Serbia, Bulgaria to Work on Gas Interconnection
Serbia and Bulgaria have signed an agreement on the construction of a gas interconnection, and the Serbian Government hopes the European Union will help with the construction of this pipeline which is important for increasing the region’s energy security.
The agreement on the construction of the gas interconnection, which should connect the Serbian city of Niš and the Bulgarian town of Dimitrovgrad, was signed earlier this month in Belgrade. After signing the agreement, officials from the two countries said that they were expecting the gas pipeline to be built by 2018 and for gas to start flowing through it in 2019.
Serbian Minister of Mining and Energy Aleksandar Antić said that the two-directional gas pipeline should have a length of 150 kilometres and an annual capacity of 1.8 billion cubic metres of gas. The minister added that 60 percent of the gas pipeline would be in the territory of Serbia and that Bulgaria would support Belgrade in efforts to secure financing for the construction of the Serbian part of the project from EU funds. Bulgaria with EU assistance has already secured financing for its part of the gas pipeline.
Asked by journalists which gas Serbia would be supplied with via the interconnection with Bulgaria, Antić said that the point of constructing gas interconnections was to allow diversification of gas supplies.
“Serbia is fully open to all projects that can bring gas to this part of the Balkans. We are not a country on which the construction of Turkish Stream depends, this is a matter which, at this stage, primarily depends on Russia and Turkey”, said Antić.
According to him, the gas interconnection with Bulgaria will also give Serbia the possibility of receiving certain quantities of the gas flowing through the Trans-Adriatic Gas Pipeline (TAP) and the Trans-Anatolian Gas Pipeline (TANAP), but also the liquefied natural gas (LNG) terminal in Alexandroupolis, which will be connected to TAP.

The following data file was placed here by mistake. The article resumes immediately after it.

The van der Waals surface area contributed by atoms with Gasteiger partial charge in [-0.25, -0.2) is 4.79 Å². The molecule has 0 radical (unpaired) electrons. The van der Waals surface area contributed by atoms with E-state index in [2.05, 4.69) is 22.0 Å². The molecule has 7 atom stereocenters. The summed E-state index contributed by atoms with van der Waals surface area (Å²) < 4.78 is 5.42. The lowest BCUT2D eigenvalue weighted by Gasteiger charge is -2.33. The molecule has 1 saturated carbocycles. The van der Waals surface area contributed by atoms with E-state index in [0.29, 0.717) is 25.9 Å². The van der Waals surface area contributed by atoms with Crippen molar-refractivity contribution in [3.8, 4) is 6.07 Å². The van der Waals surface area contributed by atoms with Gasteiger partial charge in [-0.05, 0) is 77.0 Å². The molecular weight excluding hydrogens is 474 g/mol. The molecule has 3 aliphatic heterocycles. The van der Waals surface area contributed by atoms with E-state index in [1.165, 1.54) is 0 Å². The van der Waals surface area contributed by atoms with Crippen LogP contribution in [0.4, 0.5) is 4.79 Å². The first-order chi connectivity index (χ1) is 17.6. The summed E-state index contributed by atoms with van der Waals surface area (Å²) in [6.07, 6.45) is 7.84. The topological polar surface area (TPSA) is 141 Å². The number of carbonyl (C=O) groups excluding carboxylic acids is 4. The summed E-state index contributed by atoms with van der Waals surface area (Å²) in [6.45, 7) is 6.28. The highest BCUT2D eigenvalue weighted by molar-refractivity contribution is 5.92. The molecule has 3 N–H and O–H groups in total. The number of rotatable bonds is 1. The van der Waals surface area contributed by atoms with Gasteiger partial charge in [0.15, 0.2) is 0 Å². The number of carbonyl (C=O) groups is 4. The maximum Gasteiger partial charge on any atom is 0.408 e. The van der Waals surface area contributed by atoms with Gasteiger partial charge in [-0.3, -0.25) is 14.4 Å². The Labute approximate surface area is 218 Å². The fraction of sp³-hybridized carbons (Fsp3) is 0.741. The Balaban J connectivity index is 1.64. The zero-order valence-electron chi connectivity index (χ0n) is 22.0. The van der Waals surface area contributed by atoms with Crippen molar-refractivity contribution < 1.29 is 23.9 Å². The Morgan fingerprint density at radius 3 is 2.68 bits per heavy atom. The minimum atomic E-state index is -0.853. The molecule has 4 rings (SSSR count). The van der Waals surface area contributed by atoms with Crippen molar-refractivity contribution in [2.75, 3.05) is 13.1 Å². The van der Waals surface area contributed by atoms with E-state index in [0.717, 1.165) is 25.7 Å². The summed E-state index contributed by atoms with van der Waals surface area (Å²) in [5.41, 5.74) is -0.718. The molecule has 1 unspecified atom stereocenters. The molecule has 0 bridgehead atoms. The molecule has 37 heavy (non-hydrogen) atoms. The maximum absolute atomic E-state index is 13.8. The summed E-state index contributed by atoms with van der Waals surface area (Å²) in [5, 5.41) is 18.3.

“If needed, the two-directional interconnection will allow us access to gas supplies from Azerbaijan, Turkmenistan and Iran, or gas from Algeria or Qatar via the terminal in Alexandroupolis,” said Antić.
Following the signing of the Serbia-Bulgaria agreement, European Commission Vice-President for the Energy Union Maroš Šefčović said on June 10 that the gas interconnection project was one of the European Union’s priorities and that Brussels would consider giving financial support to the project.
During his visit to Serbia, Šefčović said that a working group had been formed that should facilitate the greater integration of the countries of the Western Balkans into the European gas network and guarantee them access to at least three different sources of gas.
“If the gas supply interconnection is built, we want to guarantee that the whole region will have access to at least three different sources of gas, because we want to overcome certain countries’ over reliance on one source,” said Šefčović.
Serbian Prime Minister Aleksandar Vučić confirmed that the European Union has backed the construction of the gas interconnection between Serbia and Bulgaria, and added that Serbia was expecting the EU to finance the construction with 50 million euros, while Serbia would give about 15 million euros.
“For us, the matter of gas supply is extremely important, especially from 2019 (when Russia will stop gas deliveries via Ukraine). The European Commission will continue working with Serbia on ensuring energy security for our economy and citizens,” Vučić said after meeting with Šefčović on June 10.
But, according to Russian sources, seemingly Serbia has continued negotiations with Russian gas giant Gazprom about participating in the Turkish Stream project, which would see gas from Russia arrive in the Western Balkans and Central Europe via Turkey and Greece.
Deputy Chairman of Gazprom Alexander Medvedev said on June 9 that Gazprom was “negotiating with Serbia about the Turkish Stream gas pipeline”, but did not go into the details of those negotiations. Gazprom CEO Alexei Miller was in Belgrade on May 28.
Medvedev also added that according to preliminary estimates, TurkishStream will cost about 3.3 billion euros, and that a commercial contract with the Turkish company Botas on gas supplies would be signed by the end of June.
Medvedev said that Europe may face a 80-billion-cubic-metre gas shortage in 2025, and that “the dreamers in Washington would find it difficult” to supply Europe with more than 50 billion cubic metres of gas annually.
However, Šefčović said that the only information the European Commission had about Turkish Stream was from the media for now.
“The European Commission has not received an explanation as to why the gas supply via Ukraine using a gas system that has reliably supplied Central and Eastern Europe for decades needs to be terminated,” he said, adding that he did not see economic justification for terminating Russia gas supplies via that gas pipeline.
After Russia announced that it would stop gas supplies via Ukraine in 2019, Serbian officials began searching for new sources and gas supply routes. Serbia needs about two billion cubic meters of gas annually, of which only 20 percent is domestically produced. The rest is imported from Russia, via Ukraine and Hungary.
However, despite the government’s wish to find new gas supply routes, experts believe that Serbia currently has no adequate replacement for Russian gas.